In Nunatsiavut, it's still something we are proud of and blessed to have. It's something very meaningful and significant to me because I became a classical singer without knowing any of these stories until later in my career.
My father did tell us when we were children about church services he attended in Hopedale as a child, and about all the music and the beautiful choirs and the brass band that played on the roof of the church on Easter Sunday. He told us about the wonderful singing that he grew up hearing in the church and in his community. In Labrador, Inuit made the music their own, they adapted it and I find that just remarkable. There is a radio documentary from Angela Antle that ran not long ago on the [Canadian Broadcast Company (CBC)] called Thumbprints in Seal Oil that examines a lot of that history.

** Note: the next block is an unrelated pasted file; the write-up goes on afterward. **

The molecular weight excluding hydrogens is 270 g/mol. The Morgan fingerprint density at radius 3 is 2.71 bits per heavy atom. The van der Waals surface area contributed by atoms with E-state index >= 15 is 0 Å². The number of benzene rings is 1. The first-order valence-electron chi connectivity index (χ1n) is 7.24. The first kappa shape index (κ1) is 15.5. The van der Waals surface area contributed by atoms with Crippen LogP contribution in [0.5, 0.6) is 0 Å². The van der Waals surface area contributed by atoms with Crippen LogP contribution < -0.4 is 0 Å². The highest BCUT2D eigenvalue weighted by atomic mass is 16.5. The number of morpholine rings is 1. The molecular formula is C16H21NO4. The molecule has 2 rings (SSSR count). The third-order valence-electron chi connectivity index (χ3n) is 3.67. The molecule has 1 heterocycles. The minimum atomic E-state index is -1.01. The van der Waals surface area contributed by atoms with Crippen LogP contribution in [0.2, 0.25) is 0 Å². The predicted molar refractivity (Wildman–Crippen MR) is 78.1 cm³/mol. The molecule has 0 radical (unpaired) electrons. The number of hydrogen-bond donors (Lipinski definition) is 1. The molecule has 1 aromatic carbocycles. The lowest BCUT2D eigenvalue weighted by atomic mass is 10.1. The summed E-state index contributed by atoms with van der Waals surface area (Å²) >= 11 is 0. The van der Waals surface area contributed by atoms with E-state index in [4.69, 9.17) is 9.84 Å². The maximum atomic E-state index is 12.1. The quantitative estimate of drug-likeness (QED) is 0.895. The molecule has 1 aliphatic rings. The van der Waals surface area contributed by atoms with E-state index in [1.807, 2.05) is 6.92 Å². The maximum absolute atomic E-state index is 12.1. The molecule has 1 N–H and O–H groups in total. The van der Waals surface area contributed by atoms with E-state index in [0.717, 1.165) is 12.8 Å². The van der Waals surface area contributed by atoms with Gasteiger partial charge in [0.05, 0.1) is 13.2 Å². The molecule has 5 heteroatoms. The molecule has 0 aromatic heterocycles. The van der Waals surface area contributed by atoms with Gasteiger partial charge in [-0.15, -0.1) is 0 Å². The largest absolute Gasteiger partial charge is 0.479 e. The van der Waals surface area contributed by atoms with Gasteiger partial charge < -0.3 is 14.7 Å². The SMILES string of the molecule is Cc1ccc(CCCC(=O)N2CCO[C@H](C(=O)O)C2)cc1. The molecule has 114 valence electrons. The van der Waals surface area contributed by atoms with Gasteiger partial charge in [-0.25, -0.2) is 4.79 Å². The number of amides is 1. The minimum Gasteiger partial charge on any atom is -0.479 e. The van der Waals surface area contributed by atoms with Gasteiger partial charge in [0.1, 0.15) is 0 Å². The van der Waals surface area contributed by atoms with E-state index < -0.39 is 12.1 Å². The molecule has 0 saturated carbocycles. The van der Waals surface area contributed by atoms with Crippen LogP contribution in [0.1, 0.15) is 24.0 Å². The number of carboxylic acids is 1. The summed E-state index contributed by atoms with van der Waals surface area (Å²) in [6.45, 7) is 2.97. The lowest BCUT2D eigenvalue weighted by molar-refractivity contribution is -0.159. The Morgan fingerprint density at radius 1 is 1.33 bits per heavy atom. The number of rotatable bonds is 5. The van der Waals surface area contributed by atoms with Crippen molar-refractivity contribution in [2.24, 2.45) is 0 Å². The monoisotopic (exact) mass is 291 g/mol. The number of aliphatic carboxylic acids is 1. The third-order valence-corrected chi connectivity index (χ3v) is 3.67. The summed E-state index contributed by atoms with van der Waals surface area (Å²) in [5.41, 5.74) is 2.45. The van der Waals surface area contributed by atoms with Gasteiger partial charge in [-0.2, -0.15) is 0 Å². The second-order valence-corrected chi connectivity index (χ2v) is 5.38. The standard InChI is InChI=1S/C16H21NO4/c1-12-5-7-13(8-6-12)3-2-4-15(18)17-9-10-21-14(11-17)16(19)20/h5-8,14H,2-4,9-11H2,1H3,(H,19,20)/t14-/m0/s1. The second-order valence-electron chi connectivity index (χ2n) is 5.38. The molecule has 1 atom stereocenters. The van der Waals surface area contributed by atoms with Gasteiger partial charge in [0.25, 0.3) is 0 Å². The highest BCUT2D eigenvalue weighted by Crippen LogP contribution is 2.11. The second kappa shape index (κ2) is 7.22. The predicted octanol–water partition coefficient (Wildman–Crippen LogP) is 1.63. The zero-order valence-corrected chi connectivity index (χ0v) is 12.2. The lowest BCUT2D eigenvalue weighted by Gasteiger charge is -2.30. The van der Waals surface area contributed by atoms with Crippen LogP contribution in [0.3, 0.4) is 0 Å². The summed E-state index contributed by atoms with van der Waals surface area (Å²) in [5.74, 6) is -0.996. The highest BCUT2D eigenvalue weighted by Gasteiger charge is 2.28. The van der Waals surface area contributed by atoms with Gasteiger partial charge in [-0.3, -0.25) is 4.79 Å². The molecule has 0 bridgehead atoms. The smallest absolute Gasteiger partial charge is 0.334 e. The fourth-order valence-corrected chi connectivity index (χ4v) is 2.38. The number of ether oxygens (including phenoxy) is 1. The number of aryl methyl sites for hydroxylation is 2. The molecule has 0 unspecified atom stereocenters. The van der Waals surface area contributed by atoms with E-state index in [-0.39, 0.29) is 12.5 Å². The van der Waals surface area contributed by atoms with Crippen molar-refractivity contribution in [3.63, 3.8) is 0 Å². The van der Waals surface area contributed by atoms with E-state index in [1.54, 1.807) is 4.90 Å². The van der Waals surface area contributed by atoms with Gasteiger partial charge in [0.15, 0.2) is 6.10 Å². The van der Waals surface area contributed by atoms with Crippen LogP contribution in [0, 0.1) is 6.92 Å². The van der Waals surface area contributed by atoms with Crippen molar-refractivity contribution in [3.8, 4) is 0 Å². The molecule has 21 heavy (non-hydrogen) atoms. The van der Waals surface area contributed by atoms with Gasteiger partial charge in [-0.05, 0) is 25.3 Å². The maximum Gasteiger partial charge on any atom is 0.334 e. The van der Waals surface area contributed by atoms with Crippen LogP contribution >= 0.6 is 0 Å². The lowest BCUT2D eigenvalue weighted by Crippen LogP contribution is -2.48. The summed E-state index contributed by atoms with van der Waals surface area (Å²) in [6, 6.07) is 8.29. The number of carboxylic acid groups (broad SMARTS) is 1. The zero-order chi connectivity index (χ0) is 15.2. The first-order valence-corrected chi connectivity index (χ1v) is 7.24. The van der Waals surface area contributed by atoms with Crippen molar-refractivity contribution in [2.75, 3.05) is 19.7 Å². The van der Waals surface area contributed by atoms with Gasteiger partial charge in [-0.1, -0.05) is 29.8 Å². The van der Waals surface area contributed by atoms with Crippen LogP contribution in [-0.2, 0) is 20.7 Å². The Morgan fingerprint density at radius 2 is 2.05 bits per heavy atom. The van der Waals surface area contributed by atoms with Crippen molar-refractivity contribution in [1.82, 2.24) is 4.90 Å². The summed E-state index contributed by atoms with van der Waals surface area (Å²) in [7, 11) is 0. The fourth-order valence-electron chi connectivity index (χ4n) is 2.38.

EH: As an artist engaging with this history, do you have any stories from stand-out performances you could share?
DE: In 2015 I was able to sing at the Moravian Church in Hopedale where my father grew up. It’s this really humble, beautiful white wooden church. A lot of people from the community were there and Dr. Gordon played the organ and I sang along with the late tenor and tradition-bearer Karrie Obed.
One of the selections on our program that night was from Handel’s Messiah, an aria called “I Know That My Redeemer Lives” which is a famous soprano aria. However, I sang it from one of the handwritten manuscripts that Dr. Gordon found during his research into the Moravian missionaries in Labrador.